Debbie Macomber's Moon Over Water is part romance and part adventure story. While the romance aspect fails on almost every level, the adventure story is entertaining enough to offset some of the book's many problems. Consider your priorities before spending money on this book – if a great love story is high on your list (and it probably is), read further and be warned.
Just when Lorraine Dancy has it all together – a satisfying career, a pleasant engagement to a good man – it all falls apart. Her mother, who has been her best friend all of her life, is killed in a car accident. Upon receiving some personal items from her mother's safe deposit box, the traumatized Lorraine receives another shock – her father is alive.
Lorraine's mother had told her that her father died twenty-five years ago. Learning that he is alive and living in a small town in Mexico fills Lorraine with pain, confusion, and questions. Why did her mother lie? Why hasn't her father ever contacted her? What happened to destroy the deep and loving marriage her mother had always spoken of?
Against her fiancé's objections, Lorraine heads to Mexico for answers and to meet her long-lost father. Unfortunately, after only hours in his company, she finds herself implicated in the theft of a valuable Mexican artifact and wanted by the authorities.
(The details of how this happens are too lengthy to go into here, but suffice it to say that Macomber crafts a plausible setup for this seemingly outlandish development).
Fearing her fate at the hands of the Mexican police, Lorraine's father leads her to relative safety and a means of escape. This protection and opportunity come in the form of Jack Keller, a friend of her father's and an ex-mercenary who possesses both a boat and the cunning to slip Lorraine across the border and back into the U.S. Ah, if only everything could go as planned.
Instead, the impromptu pairing is a disaster. Jack and Lorraine basically hate each other on sight and lack the maturity to maintain even basic civility. Even though he's coming to her rescue, Lorraine thinks Jack is a scruffy, vulgar good-for-nothing and proceeds to be prissy and rude to him. Even though she's his good friend's daughter, Jack finds Lorraine conceited, irritating, and generally useless, and he proceeds to be cruel and offensive to her.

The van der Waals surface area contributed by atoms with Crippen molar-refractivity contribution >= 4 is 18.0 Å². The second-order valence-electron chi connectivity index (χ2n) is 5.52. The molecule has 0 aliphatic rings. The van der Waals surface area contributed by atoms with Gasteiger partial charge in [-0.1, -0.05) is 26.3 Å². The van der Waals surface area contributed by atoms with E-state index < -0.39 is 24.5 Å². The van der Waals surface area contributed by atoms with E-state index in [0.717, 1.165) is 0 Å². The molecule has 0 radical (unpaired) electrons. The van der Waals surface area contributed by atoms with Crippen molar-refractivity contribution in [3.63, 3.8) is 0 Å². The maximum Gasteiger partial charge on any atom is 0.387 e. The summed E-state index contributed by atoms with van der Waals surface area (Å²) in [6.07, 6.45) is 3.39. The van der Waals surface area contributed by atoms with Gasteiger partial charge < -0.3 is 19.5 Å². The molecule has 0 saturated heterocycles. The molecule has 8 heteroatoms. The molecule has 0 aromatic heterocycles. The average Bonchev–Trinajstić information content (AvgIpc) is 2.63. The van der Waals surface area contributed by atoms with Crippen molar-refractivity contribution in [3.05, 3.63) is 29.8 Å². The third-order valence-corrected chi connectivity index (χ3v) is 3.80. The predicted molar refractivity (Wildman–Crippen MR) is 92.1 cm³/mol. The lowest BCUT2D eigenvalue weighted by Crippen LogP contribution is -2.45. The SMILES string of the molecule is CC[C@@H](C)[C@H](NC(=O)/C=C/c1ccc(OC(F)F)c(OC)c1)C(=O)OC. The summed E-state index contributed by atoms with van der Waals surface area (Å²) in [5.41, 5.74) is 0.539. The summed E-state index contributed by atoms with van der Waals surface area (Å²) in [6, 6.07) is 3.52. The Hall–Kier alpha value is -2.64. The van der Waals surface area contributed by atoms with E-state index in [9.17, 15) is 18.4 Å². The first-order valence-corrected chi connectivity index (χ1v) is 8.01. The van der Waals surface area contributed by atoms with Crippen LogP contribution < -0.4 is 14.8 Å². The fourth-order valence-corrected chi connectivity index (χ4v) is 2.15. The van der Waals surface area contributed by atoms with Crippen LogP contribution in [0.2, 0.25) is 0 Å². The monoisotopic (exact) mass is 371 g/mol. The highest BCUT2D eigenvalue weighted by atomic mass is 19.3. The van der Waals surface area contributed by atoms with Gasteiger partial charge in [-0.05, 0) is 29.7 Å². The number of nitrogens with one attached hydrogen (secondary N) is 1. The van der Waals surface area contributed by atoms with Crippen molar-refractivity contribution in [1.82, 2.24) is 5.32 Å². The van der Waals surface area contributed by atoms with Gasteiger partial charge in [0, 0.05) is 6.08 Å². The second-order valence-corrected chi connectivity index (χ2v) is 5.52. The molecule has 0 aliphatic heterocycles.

Sound like fun to you? Macomber references the movie Romancing the Stone several times, and it is clear that film's pair of mismatched lovers served as a template for this one. If you liked the movie, you might enjoy this section of the book, which consists mainly of a drawn-out, insult-spitting battle of wills. Personally, I found myself hating both characters by regular turns, and this is not something I consider a boon in a novel where I'm supposed to care about the hero and heroine. In point of fact, Lorraine is a naive, spoiled little ninny, and Jack is a childish, offensive jerk, but the fact that they were right about each other didn't make them any dearer to my heart. But Macomber knows how to keep things moving along, so at least I didn't get bored.
In fact, Macomber has a talent for sustaining a fast, page-turning pace, and this is part of what makes the adventure story so entertaining. Pursued by both the authorities and the real artifact thief, Lorraine and Jack stumble into further trouble (due to more too-stupid-to-live behavior on Lorraine's part) when they get on the bad side of a local drug lord. Their race for safety and survival makes for fairly engaging reading.
Unfortunately, their romantic relationship is dead in the water. Although the author assures the reader that they do, eventually, have some deep and personal conversations, it's one of those unsatisfying told-but-not-shown situations. I didn't get to be in on those conversations, so I didn't get to see these two getting to know each other. And since the Big, Big, BIG Misunderstanding between them (which serves as the only real obstacle to their relationship) is never cleared up during these heart-to-hearts, it was hard for me to believe that they ever talked at all.
You see, after her mother's death, Lorraine put her mother's wedding ring on her own left hand for vague, sentimental reasons. Thus, Jack reasonably assumes she's married instead of merely engaged (another contrived point – she inexplicably wears an "engagement necklace" instead of a ring), and Lorraine, for many implausible reasons, doesn't bother to correct him. It takes a long, long time for this lie to be resolved, and by the time it was, I was too aggravated to care if they ever got together.
So as I said, consider your priorities. If a fast-paced, entertaining adventure story with a superficial romance thrown in sounds like a good read to you, have at it. If you're looking for a book that includes a well-developed, believable romantic relationship between two likeable characters, think twice.
-- Ellen Hestand